Progress in Treating Depression and Diabetes

“Depression makes everything more difficult,” says Scott Strange, 49, of Kansas City, who was diagnosed with type 1 diabetes in 1970 and has struggled with depression since childhood. “I ignored my diabetes for four decades.” Though he took insulin, he avoided carb counting, blood glucose measurements, and all the other daily practices that help keep people with type 1 healthy.

No one says living with diabetes is easy, but adding depression to the mix can turn taking care of yourself into an overwhelming burden. Depression is common, too, affecting 1 in 6 Americans, and some studies suggest the rates are higher in people with diabetes. There is a silver lining, though. New approaches that treat diabetes and depression give hope that these dual burdens can be lifted.

Not Happy Together
People with type 2 diabetes are at a 54 percent greater risk of developing depression than those without type 2, according to a 2008 study in the Journal of the American Medical Association. The study also found a modest association between depressive symptoms and the development of type 2. “It’s clear that depression is a risk factor for diabetes, and there is evidence that it goes in both directions,” says Jeffrey Gonzalez, PhD, assistant professor in the Diabetes Research Center at the Albert Einstein College of Medicine. “It’s difficult to say which comes first. It’s a ‘chicken or egg’ problem.” The link between type 1 diabetes and depression is even less clear, as few studies have focused on this question.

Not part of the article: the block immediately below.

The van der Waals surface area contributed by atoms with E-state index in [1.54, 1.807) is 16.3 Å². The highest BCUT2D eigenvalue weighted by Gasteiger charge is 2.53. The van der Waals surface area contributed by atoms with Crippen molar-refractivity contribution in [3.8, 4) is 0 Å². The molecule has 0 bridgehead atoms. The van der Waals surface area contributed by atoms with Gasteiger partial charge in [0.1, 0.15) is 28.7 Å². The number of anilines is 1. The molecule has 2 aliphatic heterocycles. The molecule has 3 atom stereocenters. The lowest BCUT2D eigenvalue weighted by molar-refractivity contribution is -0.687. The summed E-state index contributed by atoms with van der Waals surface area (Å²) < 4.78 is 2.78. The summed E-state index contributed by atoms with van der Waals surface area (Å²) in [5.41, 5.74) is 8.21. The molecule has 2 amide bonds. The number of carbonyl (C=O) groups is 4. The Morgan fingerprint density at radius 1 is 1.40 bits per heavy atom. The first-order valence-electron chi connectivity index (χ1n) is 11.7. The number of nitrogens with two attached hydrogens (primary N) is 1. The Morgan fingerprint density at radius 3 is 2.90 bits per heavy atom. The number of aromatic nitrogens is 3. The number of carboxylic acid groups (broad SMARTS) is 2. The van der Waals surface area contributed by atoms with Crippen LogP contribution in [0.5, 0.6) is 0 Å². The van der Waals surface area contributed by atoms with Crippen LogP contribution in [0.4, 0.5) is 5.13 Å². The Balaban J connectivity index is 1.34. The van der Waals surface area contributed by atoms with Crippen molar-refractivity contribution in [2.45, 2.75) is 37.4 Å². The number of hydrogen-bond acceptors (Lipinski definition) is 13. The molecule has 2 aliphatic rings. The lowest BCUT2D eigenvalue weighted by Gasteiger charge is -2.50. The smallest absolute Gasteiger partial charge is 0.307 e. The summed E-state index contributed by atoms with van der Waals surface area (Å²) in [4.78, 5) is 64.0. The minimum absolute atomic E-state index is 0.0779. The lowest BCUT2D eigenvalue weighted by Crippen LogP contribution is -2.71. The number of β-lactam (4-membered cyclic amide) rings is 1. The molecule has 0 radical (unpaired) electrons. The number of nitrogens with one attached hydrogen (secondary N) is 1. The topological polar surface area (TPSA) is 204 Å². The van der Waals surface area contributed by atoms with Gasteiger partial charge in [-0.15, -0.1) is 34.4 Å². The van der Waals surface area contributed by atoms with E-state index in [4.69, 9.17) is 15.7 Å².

Researchers are exploring both biological and behavioral underpinnings to explain the relationship between diabetes and depression. On the biological side, depression is linked with changes in hormone levels, the nervous system, and the brain that may increase blood glucose levels. These biological changes could potentially trigger diabetes or worsen blood glucose control in those with the condition.

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